The typical cell structure of a solar cell is comprised of a layer structure that includes a positive electrode, a mixture of organic semiconductors and a negative electrode. The material used for the positive electrode can, for example, be ITO/PEDOT:PSS. The semiconductor mixture is composed of an organic material, for example a polymer. The semiconductor mixture includes both n-conductive and p-conductive semiconductor molecules. This mixed semiconductor layer is known as a bulk heterojunction layer. Additional materials that are used concern the negative electrode, for example, which can be made of Ca/Ag or LiF/Al. The above-listed substances do not, however, exclusively constitute the elements concerned, but rather, other material combinations are also feasible. The donor present in the bulk mixed layer can for example be a conjugated polymer, and the acceptor can for example be a soluble methanofullerene.

A major difficulty in the production of bulk heterojunction solar cells is to create a desirable phase morphology with respect to the n-semiconductor and the p-semiconductor. This problem is due, among other things, to the different solubility of the individual components in the common solvent.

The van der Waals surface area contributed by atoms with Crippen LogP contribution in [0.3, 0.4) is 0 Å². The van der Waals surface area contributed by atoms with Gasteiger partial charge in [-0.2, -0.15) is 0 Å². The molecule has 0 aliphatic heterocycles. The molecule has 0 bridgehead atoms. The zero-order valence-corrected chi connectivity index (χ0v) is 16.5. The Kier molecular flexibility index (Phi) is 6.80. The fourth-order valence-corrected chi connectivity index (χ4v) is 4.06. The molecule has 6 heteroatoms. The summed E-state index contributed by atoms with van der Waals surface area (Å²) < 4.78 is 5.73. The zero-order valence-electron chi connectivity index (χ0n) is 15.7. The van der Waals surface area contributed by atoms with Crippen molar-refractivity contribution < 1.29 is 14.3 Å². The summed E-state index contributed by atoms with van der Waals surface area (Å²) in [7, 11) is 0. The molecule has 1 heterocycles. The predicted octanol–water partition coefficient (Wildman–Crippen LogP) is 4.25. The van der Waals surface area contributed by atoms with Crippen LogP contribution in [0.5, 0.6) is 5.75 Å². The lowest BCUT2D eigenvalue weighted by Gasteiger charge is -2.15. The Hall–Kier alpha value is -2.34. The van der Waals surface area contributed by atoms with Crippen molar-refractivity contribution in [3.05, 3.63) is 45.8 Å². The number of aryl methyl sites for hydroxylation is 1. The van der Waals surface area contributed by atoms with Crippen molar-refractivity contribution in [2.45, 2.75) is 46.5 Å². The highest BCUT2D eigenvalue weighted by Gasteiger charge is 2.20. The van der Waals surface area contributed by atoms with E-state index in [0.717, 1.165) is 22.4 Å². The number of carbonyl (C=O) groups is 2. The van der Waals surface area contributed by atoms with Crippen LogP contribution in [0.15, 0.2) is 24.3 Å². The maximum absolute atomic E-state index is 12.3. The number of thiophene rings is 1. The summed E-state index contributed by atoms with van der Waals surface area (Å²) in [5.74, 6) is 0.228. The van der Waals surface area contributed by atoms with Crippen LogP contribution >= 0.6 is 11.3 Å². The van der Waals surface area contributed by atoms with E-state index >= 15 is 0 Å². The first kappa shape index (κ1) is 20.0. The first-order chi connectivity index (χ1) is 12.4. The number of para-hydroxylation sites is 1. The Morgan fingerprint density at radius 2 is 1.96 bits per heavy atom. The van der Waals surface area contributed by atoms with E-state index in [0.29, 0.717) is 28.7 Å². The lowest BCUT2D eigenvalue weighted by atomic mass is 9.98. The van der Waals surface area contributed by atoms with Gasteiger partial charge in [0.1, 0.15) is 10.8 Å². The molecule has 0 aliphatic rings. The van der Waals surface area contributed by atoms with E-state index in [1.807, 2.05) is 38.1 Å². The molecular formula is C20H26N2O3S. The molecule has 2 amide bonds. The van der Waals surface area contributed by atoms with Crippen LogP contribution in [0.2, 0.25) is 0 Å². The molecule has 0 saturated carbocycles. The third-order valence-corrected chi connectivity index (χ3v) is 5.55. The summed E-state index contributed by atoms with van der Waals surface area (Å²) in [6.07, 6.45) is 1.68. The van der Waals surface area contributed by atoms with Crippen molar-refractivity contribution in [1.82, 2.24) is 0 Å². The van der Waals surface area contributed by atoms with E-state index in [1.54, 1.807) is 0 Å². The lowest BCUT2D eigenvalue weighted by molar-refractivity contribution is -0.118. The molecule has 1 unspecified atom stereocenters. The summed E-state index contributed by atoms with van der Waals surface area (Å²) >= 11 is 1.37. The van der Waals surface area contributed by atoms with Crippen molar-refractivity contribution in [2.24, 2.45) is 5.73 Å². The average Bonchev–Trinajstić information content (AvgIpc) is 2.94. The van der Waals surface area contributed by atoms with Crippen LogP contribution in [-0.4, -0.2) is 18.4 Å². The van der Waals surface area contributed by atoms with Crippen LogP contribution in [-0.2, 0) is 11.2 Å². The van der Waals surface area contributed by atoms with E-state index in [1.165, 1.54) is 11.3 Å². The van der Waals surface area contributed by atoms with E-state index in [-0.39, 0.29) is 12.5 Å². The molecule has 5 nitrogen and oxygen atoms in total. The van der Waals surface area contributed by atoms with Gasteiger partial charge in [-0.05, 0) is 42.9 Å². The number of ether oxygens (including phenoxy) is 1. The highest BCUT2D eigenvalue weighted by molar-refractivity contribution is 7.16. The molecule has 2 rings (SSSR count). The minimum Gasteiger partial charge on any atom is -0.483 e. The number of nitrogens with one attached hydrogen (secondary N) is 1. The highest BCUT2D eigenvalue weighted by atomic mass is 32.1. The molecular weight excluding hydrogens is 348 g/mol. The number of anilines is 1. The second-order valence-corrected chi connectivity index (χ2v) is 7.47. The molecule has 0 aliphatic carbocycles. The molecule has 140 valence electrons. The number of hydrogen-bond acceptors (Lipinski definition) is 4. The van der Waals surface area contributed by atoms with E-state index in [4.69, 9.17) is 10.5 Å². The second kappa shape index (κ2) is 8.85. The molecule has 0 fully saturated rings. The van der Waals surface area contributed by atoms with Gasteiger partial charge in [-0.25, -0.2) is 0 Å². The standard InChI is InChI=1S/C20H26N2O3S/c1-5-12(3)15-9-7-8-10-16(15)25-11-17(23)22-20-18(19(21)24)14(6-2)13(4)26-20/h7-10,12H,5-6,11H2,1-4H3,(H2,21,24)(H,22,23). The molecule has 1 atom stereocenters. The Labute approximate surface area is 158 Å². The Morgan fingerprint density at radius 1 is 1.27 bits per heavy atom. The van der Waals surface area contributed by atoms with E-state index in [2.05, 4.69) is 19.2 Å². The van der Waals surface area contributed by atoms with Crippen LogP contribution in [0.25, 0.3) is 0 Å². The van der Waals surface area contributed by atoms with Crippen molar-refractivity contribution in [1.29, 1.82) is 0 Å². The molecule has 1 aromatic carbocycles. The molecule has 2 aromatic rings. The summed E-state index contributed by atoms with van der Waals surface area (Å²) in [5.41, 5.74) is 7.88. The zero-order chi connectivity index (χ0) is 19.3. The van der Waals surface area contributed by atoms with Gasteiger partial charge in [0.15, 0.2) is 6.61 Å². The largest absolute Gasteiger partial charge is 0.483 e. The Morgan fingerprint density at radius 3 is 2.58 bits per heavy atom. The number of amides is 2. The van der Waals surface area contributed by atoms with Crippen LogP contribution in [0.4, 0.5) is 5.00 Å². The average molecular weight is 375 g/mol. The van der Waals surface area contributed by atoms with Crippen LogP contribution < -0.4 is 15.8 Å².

Attempts have heretofore been made to obtain the desired morphology using only one solvent, which dissolves the organic semiconductors used in a way that permits the fabrication of suitably thick and homogeneous, well-blended semiconductor films.

The choice of solvents is very limited, owing to the particularly high requirements imposed on them. For example, it is desirable for the formation of a concentration gradient in the distribution of the semiconductors in the so-called bulk to be accompanied by a suitable morphology for the semiconductor mixture in the applied film. The choice of solvent is also particularly limited, for example, by phase separation within the range of the exciton diffusion length [1].

Alternatively, geometries created by the successive application of the individual semiconductor layers have heretofore been investigated. Such attempts have included the use of a so-called bilayer with a sharp interface between the two semiconductors [2]. A “stratified multilayer” has also been developed [3]. This involves the formation of interdiffusion layers in which the upper layer is able to penetrate slightly into the lower layer. This leads to partial interleaving or mixing by diffusion.